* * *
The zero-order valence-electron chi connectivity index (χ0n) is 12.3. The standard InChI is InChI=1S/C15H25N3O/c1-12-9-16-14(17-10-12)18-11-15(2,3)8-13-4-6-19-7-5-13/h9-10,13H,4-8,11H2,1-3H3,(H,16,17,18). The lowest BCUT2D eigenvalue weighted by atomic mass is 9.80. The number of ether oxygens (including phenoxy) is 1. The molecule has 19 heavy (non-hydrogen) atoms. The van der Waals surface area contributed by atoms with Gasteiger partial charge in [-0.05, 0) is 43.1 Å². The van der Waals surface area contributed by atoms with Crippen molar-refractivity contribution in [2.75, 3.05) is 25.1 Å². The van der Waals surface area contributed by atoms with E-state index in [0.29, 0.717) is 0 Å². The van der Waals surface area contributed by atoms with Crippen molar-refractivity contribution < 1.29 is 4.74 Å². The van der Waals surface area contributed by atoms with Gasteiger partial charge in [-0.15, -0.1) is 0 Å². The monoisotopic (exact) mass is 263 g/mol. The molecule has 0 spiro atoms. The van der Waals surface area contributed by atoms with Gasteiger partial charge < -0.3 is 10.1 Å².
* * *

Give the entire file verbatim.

The zero-order valence-electron chi connectivity index (χ0n) is 12.3. The standard InChI is InChI=1S/C15H25N3O/c1-12-9-16-14(17-10-12)18-11-15(2,3)8-13-4-6-19-7-5-13/h9-10,13H,4-8,11H2,1-3H3,(H,16,17,18). The lowest BCUT2D eigenvalue weighted by atomic mass is 9.80. The number of ether oxygens (including phenoxy) is 1. The molecule has 19 heavy (non-hydrogen) atoms. The van der Waals surface area contributed by atoms with Gasteiger partial charge in [-0.05, 0) is 43.1 Å². The van der Waals surface area contributed by atoms with Crippen molar-refractivity contribution in [2.75, 3.05) is 25.1 Å². The van der Waals surface area contributed by atoms with E-state index in [0.29, 0.717) is 0 Å². The van der Waals surface area contributed by atoms with Crippen molar-refractivity contribution < 1.29 is 4.74 Å². The van der Waals surface area contributed by atoms with Gasteiger partial charge in [-0.15, -0.1) is 0 Å². The monoisotopic (exact) mass is 263 g/mol. The molecule has 0 spiro atoms. The van der Waals surface area contributed by atoms with Gasteiger partial charge < -0.3 is 10.1 Å².